Tag Archives: farmers

How Are AJWS Grantees Affected by Climate Change?

This week, on the heels of the historic People’s Climate March, world leaders will convene for the 2014 United Nations Climate Summit in New York City to take action against the dangerous consequences of climate change. While the world’s developed countries have been the largest producers of carbon dioxide emissions, the world’s poorest countries are unjustly paying the highest price. Communities in Africa, Asia, and Latin America are experiencing droughts, sea-level rises, stronger storms, warmer temperatures, unpredictable rains, the depletion of habitable land, and severe weather patterns that are leaving people hungry, disrupting their livelihoods and forcing them to abandon their homes. At the Climate Summit, world leaders must create a vision that will incorporate a human rights framework to protect the world’s poorest communities.

Here’s how some of our grantees and their communities have been affected by climate change and how they’re working to build a healthier planet:

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Human Rights in 2013: Our End-of-Year Top 10

As we get ready for the New Year, we’re also taking a moment to celebrate the joys and victories in human rights that took place in 2013—an exciting and tumultuous year for human rights around the globe. Read on for 10 human rights happenings that AJWS celebrated in 2013, listed in chronological order. Let’s celebrate the strides we’ve made together and take heart for the work still ahead of us!

10.  India: Supreme Court ruling upholds indigenous people’s rights over contested land (April 2013)

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Children from the Dongria Kondh community. Credit: Survival International

In a landmark ruling, India’s Supreme Court rejected an appeal that would have allowed a UK-based company, Vedanta Resources, to mine the Niyamgiri hills. The court recognized the indigenous community of Dongria Kondh‘s right to the land, which they make a living from and worship as part of their traditional beliefs. The ruling affirmed that people with religious and cultural rights to land must be involved in decisions about how to use it.

This marked a major win for the rights of indigenous people in India, and it shows the power of social action. Thousands of protesters rallied to protest the mining effort last December, and hundreds of Dongria pledged to stay in the Niyamgiri hills.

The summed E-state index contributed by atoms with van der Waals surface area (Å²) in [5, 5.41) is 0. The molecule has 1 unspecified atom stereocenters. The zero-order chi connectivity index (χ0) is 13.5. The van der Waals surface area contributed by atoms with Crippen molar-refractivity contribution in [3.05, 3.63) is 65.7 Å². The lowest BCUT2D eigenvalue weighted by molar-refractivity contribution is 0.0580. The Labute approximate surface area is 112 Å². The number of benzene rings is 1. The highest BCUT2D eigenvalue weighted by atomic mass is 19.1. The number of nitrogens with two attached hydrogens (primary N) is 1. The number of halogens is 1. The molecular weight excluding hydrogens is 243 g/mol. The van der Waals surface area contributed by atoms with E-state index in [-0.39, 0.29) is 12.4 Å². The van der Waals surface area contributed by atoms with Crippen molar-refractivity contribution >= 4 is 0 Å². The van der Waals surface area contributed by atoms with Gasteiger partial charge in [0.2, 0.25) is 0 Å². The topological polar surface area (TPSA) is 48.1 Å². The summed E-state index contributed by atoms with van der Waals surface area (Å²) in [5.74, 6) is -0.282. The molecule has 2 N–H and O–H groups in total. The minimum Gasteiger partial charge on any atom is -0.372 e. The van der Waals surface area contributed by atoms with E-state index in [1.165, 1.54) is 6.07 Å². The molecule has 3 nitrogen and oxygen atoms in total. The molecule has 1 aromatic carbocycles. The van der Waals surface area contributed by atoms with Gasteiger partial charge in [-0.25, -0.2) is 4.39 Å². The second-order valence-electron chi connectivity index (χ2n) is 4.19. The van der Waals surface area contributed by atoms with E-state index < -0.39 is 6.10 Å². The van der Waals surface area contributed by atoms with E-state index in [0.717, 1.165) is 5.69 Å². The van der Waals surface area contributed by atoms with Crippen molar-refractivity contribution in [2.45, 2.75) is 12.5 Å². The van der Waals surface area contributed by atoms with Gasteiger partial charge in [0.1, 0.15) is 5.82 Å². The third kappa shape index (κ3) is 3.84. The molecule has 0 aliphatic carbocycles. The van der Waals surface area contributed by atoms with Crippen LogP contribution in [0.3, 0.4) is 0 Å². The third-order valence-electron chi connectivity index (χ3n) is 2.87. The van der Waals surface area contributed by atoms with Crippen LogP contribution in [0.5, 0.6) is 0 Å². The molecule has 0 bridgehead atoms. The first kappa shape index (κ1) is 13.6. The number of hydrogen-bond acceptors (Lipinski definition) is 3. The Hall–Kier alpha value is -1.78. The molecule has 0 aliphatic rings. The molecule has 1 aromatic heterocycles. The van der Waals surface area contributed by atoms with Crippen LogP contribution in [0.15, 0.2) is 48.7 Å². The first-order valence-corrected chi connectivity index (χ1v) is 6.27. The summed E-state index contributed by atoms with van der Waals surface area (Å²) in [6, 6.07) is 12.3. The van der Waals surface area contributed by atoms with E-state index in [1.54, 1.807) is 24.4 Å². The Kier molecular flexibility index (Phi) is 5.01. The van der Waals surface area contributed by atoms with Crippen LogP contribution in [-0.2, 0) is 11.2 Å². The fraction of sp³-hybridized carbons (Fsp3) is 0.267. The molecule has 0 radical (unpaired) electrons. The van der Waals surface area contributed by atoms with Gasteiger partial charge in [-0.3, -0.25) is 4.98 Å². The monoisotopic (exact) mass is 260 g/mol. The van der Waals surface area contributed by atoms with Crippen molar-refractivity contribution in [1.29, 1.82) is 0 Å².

1st item video screengrab

Click to watch Survival International’s video story on the mine. A new window will open.

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Facing a Food Crisis: The Ingenuity of Haitian Farmers

Originally posted on The Jew and the Carrot.

With Passover around the corner, many of us are poised to recite the words, “Let all who are hungry come and eat.” But when nearly 1 billion people around the world are hungry or malnourished, these words become acutely daunting—particularly for communities recovering from disasters.

More than three years after a major earthquake ravaged Haiti, the country is still struggling to recover. Unfortunately, there is no shortage of problems: homelessness, violence, political corruption and, perhaps most severe, a shortage of food—resulting in hunger. In November 2012, these crises were further exacerbated by Hurricane Sandy, which ripped through Haiti before wreaking havoc in New York and New Jersey. Read More »

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The Farm Bill and You

Originally posted on Pursue: Action for a Just World.

The U.S. Farm Bill is a piece of legislation that is reauthorized every five to seven years. It covers many food-related government programs like SNAP in addition to international food aid programs. With the failure of the Super Committee to sneak the Farm Bill in under the rug, we have an opportunity, as Congress breaks for winter, to make sure that food aid and food justice are on the minds of our congresspeople.